Android 12 at Google I/O: hints of the redesign in beta, lots of news | GeekComparison

Together with the kick-off of Google I/O, the first Android 12 Beta (Developer Preview 4) was released yesterday. In addition to the usual Pixel release, Google says OnePlus, Lenovo, Asus, Oppo, Realme, Sharp, Tecno, TCL, Vivo, Xiaomi, and ZTE are all releasing compatible releases for certain models, mostly their current flagship smartphones. Android 12 had announced a major redesign at Google I/O, but much of it isn’t in beta: we’d get a color-changing UI, new widgets, and a privacy dashboard. None of that is in beta yet. You get a lot of progress in the notification shade, lock screen, and a few new animation effects, but it’s all incomplete now, as you’d expect.

Google’s sizzle reel and mockups for the next version of Material Design called “Material You” look great in canned videos and with carefully curated app mockups. But the real question is how quickly and comprehensively Google Material will implement You. If everything gets a cohesive design quickly, that’s great, but if half of Google’s apps have the new design and the other half have the old design, it’s not so great. Dark mode was introduced in Android 10 in 2019 and the whole Google ecosystem took about 1.5 years to catch up. Google Maps was the last big straggler in dark mode with a February 2021 release, and just as things settled down, it’s time to change the design again.

Google has also detailed how third-party apps can access the color extraction API that enables Android 12’s Pixel theme. This is something that will probably be cool for smaller apps made to fit Android design, but most major third-party developers can withstand the uniformity of Google’s Material Design. After the initial launch with Android 5.0, many of the subsequent Material Design iterations were about “expressing your brand” with more flexible design guidance. That means Facebook still wants to look like Facebook and want everything to be blue, while Spotify wants to look like Spotify and make everything green and black.

Google has a blog post detailing some of the new additions to Android 12. An important point is better performance. Google says it has “reduced the CPU time required for core system services by 22% so that devices will be faster and more responsive. We’ve also improved Android’s power efficiency by using large cores by the system server by 15%.” to help devices last longer before you need to charge.”

Google is also introducing a new standard called the “performance class.” The standard is kind of an advanced hardware specification for Android phones, so they can mark themselves as capable of running the latest features that Google says go beyond the basic requirements of Android. We’ve seen more targeted versions of Google’s hardware certifications before, such as “Daydream-ready” phones for VR and ARCore-compatible phones for AR. This sounds like a generic version of that idea, which could change with any version of Android.

Devices can update their OS and performance flag, or they can only change their OS if they are ineligible.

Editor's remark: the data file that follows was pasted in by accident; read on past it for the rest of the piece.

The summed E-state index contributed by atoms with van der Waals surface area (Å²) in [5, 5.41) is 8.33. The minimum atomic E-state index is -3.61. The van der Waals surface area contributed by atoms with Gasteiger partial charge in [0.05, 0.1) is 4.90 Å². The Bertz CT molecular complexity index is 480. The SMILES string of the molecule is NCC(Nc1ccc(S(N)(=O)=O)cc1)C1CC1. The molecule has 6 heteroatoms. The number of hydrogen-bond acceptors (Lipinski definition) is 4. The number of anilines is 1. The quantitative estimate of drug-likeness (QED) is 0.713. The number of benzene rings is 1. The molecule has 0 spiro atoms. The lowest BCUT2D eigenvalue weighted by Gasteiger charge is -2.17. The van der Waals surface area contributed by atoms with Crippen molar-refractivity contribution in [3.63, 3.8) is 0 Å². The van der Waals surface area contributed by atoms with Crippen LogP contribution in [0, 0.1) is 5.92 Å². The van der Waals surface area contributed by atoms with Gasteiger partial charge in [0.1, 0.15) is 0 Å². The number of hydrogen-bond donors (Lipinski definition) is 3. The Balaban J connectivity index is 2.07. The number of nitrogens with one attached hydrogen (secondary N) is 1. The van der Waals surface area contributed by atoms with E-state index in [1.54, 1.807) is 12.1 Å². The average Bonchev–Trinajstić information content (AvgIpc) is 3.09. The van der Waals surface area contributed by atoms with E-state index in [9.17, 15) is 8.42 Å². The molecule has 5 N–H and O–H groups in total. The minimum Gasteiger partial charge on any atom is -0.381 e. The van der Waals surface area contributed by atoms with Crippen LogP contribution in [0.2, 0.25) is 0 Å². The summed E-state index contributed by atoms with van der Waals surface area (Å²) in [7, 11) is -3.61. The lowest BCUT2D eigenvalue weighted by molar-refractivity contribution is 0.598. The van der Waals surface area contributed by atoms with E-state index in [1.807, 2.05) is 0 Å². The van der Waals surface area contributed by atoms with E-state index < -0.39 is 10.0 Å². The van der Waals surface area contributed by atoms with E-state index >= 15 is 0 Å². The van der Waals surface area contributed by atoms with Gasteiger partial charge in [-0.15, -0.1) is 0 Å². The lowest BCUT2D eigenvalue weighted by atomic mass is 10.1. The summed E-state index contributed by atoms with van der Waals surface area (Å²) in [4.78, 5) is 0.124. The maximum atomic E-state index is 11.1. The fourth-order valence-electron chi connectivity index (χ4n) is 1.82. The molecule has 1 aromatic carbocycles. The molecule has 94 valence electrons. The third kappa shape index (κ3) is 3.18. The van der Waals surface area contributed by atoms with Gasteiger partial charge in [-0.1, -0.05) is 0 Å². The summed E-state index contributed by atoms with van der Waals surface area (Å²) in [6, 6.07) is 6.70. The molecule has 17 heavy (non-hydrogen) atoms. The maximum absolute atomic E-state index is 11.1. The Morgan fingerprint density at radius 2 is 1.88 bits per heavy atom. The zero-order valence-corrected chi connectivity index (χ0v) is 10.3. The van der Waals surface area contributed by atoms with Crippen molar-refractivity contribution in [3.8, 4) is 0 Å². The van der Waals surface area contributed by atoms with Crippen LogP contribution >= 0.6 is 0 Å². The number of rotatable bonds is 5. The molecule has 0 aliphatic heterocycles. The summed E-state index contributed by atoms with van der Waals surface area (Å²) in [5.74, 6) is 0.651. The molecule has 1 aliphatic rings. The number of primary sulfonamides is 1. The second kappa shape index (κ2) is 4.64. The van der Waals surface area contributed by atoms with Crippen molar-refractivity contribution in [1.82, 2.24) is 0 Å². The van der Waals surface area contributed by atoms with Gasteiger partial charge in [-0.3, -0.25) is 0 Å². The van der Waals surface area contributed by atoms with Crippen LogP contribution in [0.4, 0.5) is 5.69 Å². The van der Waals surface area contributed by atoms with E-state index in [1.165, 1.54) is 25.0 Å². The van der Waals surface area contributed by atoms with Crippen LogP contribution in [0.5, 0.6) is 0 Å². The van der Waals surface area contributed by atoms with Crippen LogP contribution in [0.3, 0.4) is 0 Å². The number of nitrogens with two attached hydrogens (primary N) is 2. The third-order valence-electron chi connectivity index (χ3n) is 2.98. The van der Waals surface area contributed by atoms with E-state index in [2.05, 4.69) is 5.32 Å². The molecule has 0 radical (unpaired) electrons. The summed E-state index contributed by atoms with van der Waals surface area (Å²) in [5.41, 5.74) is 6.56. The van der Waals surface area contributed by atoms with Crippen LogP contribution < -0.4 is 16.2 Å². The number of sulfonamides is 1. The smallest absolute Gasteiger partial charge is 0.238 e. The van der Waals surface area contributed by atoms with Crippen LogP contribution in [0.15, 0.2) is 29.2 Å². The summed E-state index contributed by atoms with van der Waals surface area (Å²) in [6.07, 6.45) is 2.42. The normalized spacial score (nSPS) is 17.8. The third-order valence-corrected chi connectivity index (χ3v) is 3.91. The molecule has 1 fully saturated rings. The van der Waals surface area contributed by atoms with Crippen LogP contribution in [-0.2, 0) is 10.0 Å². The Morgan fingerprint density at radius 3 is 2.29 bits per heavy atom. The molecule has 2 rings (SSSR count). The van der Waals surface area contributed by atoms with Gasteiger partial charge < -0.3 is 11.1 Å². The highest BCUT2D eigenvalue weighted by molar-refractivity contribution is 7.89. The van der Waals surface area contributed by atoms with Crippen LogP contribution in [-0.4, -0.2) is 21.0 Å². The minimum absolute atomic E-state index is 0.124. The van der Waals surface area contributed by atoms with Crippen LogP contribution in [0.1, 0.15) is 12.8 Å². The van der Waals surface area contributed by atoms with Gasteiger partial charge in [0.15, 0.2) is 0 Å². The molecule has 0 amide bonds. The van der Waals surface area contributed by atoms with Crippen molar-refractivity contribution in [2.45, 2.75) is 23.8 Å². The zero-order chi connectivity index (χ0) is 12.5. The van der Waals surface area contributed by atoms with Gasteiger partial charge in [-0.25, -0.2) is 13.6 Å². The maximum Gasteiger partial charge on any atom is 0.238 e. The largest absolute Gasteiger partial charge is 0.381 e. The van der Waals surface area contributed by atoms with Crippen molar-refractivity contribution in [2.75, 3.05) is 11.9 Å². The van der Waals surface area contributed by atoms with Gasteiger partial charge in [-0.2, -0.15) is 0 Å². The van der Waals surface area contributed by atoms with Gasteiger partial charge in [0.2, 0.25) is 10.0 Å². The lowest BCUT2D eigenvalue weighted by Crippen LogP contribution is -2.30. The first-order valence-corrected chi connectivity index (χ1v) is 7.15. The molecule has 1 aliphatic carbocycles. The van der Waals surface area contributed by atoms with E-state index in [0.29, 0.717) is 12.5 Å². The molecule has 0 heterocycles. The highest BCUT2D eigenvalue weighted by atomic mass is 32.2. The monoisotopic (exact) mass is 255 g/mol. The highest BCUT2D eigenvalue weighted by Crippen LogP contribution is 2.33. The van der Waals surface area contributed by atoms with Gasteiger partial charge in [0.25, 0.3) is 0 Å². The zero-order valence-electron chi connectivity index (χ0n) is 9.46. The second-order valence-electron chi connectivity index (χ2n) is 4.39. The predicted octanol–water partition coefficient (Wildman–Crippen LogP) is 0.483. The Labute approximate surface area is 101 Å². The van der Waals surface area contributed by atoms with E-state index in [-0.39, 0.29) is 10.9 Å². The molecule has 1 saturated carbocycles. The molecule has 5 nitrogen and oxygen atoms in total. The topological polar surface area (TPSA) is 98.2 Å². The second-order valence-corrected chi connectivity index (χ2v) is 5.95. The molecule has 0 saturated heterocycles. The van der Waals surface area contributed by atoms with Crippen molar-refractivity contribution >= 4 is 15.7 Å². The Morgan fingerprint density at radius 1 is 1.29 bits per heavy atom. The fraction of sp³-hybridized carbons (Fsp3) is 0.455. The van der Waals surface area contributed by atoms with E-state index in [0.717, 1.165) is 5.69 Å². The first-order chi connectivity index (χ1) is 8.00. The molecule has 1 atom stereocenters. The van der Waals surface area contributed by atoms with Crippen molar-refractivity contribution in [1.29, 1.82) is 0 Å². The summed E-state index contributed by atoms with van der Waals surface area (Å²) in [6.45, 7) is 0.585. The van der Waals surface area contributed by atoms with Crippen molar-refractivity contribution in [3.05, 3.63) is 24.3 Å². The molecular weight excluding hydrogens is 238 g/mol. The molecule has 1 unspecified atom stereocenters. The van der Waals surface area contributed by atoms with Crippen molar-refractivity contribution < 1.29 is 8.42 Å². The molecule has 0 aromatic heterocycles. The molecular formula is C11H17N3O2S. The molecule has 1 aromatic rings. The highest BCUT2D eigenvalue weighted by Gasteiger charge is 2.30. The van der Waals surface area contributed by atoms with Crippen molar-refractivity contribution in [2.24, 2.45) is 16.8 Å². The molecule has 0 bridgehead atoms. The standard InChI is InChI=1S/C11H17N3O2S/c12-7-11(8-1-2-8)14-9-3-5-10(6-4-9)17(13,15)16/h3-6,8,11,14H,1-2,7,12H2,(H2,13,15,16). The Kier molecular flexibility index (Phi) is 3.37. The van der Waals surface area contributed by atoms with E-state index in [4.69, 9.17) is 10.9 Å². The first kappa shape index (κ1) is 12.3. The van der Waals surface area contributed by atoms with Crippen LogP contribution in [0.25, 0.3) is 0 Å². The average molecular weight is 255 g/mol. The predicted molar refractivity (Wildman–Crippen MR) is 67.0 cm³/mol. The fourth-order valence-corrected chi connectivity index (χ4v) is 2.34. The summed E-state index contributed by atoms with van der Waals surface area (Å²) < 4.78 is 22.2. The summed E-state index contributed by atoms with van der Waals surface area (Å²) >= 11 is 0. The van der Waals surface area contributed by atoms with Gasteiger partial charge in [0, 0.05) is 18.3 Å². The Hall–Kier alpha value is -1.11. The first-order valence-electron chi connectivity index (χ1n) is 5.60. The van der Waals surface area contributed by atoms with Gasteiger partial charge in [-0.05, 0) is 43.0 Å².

enlarge Devices can update their OS and performance flag, or they can only change their OS if they are ineligible.


Each version of Android is launched with a corresponding performance class: Android 12 comes with Android Performance class 12; Android 13 ships with performance class 13, etc., as defined in the Android Compatibility Definition Document (CDD). Upgrading will allow devices to move to Android 13 without qualifying for performance class 13, so Google has a way of marking new devices with new software instead of old devices with new software.

With Android 12, we get Performance Class 12, and Google says, “Initially, we’re focusing the performance class capabilities on media use cases, with requirements such as camera boot delay, codec availability, and encoding quality, as well as minimum memory size, screen resolution, and read/write performance.”

Here’s the full list:


  • Concurrent codec sessions
  • Boot codec latency
  • frame drops
  • Encoding quality


  • Solution
  • Startup and recording delays
  • Video Stabilization Support
  • HDR Image Capture


  • Memory
  • Read/write performance
  • Screen resolution
  • Screen density

Knowing where or how Performance Class will be applied is difficult. The docs say apps can query a device’s performance class and enable or disable certain features, but in the absence of some sort of sample app that cares about these system requirements, it’s hard to imagine exactly what Google expects. The obvious example of system requirements-in-action is video game graphics, but that’s not part of this specifically. We find it hard to imagine any type of app where a single number representing media playback, camera, resolution, memory and flash performance capabilities is useful. Is the answer just “Augmented Reality” again?

Google also spoke extensively about privacy yesterday. We now have official confirmation that the privacy dashboard will ship with Android 12, which will give you an overview of which apps are pinging your location permissions and when. There was also confirmation of the rumors about the privacy chip appearing in the top right corner when using your camera, microphone or location. Kill switches for the microphone and camera now also appear in the quick settings.

Google has announced another change in location permissions: now you can choose an “Accurate” or “Estimated” location permission to grant to apps. This is the way apps ask for location permissions behind the scenes, but previously it was all just placed under the “location” popup for users.

Finally, Google made the announcement that it is now up to 3 billion active devices. That’s a lot of people waiting for Android 12.

Listing image by Google

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